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Think DtS2 has pathological demand avoidance - how do I help DtS1 understand this?

(5 Posts)
heritagewarrior Sun 01-Feb-15 16:20:52

I'm having a hideous weekend. DH is abroad on business and (at present un-diagnosed) 6yo DtS2 has gone back into a phase of poor behaviour in the last week, following a goodish period since before Christmas.

What has distressed me most over the last couple of days is the realisation of quite what an effect these periods of poorer behaviour have on his twin. DtS1 has started to say with more and more frequency that he wishes he didn't have a brother, and this weekend that he hates him. This is from a little boy to whom family means the world.

It sounds melodramatic, but right now I feel like our family is falling apart - any tips from anyone as to how I can make this better?

heritagewarrior Sun 01-Feb-15 16:26:36

Probably should also say that they are in the same class at school, and school are being very supportive.

BarbarianMum Sun 01-Feb-15 16:53:31

I don't think you can explain to one twin more than the other understands about his own condition. You could perhaps explain that dts2 is having a hard time at the moment. More than that though, it might be time to start creating 'space' for both boys away from each other (both at home and away from it). Do they have their own rooms, separate hobbies? Would you consider putting them in different classes at school next year?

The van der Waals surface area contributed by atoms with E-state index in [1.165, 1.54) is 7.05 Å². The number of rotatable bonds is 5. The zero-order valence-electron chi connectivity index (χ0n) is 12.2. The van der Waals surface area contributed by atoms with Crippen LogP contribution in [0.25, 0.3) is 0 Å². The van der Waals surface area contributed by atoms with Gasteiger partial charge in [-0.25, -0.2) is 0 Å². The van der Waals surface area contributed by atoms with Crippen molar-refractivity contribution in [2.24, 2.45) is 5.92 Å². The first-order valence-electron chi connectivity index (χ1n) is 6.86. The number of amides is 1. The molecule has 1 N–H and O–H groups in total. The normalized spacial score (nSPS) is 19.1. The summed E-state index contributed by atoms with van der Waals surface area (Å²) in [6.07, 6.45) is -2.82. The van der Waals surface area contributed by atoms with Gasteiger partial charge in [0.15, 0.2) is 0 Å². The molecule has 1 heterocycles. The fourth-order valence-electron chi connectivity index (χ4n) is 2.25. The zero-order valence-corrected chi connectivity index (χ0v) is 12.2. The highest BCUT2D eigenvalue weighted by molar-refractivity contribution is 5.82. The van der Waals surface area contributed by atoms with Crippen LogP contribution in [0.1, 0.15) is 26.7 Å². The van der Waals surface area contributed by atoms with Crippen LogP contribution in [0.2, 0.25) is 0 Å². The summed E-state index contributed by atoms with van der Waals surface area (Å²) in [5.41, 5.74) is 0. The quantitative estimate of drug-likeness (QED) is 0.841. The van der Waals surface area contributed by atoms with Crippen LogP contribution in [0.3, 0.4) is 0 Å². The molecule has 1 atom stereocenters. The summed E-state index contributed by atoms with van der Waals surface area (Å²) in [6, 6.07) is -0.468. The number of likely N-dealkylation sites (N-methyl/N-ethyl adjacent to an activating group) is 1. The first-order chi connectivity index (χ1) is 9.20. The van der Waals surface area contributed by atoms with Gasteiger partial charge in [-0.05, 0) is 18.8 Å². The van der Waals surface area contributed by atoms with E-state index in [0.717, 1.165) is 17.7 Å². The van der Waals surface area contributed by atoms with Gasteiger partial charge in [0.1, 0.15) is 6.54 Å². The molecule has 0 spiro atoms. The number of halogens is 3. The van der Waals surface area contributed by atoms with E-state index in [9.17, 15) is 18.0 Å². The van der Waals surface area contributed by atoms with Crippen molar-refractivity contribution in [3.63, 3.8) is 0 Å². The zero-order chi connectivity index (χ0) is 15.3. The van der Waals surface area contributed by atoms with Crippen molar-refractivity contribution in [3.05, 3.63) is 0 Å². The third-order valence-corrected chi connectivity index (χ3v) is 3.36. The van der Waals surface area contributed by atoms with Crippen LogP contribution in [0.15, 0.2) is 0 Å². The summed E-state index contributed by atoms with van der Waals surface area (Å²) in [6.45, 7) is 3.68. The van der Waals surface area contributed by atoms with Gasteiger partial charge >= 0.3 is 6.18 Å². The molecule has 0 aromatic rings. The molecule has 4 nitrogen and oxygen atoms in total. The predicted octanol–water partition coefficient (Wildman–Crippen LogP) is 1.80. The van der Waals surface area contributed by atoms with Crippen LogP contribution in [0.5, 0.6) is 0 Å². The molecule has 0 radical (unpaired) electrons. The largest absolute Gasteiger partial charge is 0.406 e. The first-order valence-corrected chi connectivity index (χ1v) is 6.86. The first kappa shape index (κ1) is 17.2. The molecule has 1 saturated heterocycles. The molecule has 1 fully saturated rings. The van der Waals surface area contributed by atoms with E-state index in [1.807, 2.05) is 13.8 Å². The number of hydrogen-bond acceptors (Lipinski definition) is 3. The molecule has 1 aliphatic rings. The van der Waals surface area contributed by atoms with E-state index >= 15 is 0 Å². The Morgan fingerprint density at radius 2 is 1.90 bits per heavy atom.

heritagewarrior Sun 01-Feb-15 17:55:48

Thanks Barbarian. We try to get them doing separate hobbies from each other (limited success) and DH and I certainly take them out separately to give them time apart. They have their own bedrooms. The classes thing is more difficult - school has suggested it but they want to move DtS1, who we know would feel like he is being punished for something his brother did. I think school want to do it like that because of the respective members of staff who'll take the two classes on next year.....

DeWee Mon 02-Feb-15 09:41:30

Could you ask dt1 whether he would like to change class? Say that the teachers have offered that to him if he would like to. Make it sound like they think he's special enough to be allowed to do it iyswim.
Along the lines of school not really allowing people to do changing classes, but they think he's so sensible that they're prepared to make a special case for him, if he would like to.

That way he can feel that it is a treat, not a punishment, and he is also in control. And don't expect a snap decision, maybe give him a week to think about it.

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